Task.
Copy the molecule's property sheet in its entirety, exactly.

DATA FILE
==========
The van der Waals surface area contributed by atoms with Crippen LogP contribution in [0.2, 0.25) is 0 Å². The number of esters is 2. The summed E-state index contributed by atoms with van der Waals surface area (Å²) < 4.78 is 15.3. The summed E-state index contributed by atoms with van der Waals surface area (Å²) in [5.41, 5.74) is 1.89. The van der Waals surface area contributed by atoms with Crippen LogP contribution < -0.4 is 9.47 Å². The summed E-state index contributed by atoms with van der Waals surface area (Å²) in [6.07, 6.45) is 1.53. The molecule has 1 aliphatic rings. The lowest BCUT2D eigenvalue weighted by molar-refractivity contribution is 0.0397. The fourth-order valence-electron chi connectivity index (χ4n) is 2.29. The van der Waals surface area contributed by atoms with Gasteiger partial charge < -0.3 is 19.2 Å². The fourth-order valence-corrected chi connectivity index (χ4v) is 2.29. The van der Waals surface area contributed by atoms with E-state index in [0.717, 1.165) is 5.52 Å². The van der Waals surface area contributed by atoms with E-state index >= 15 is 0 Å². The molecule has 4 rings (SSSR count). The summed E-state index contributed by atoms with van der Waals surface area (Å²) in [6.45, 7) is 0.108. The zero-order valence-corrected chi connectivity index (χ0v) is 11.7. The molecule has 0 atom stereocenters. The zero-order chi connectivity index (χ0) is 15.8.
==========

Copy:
The van der Waals surface area contributed by atoms with Crippen LogP contribution in [0.2, 0.25) is 0 Å². The number of esters is 2. The summed E-state index contributed by atoms with van der Waals surface area (Å²) < 4.78 is 15.3. The summed E-state index contributed by atoms with van der Waals surface area (Å²) in [5.41, 5.74) is 1.89. The van der Waals surface area contributed by atoms with Crippen LogP contribution < -0.4 is 9.47 Å². The summed E-state index contributed by atoms with van der Waals surface area (Å²) in [6.07, 6.45) is 1.53. The molecule has 1 aliphatic rings. The lowest BCUT2D eigenvalue weighted by molar-refractivity contribution is 0.0397. The fourth-order valence-electron chi connectivity index (χ4n) is 2.29. The van der Waals surface area contributed by atoms with Gasteiger partial charge < -0.3 is 19.2 Å². The fourth-order valence-corrected chi connectivity index (χ4v) is 2.29. The van der Waals surface area contributed by atoms with E-state index in [0.717, 1.165) is 5.52 Å². The van der Waals surface area contributed by atoms with E-state index >= 15 is 0 Å². The molecule has 4 rings (SSSR count). The summed E-state index contributed by atoms with van der Waals surface area (Å²) in [6.45, 7) is 0.108. The zero-order valence-corrected chi connectivity index (χ0v) is 11.7. The molecule has 0 atom stereocenters. The zero-order chi connectivity index (χ0) is 15.8.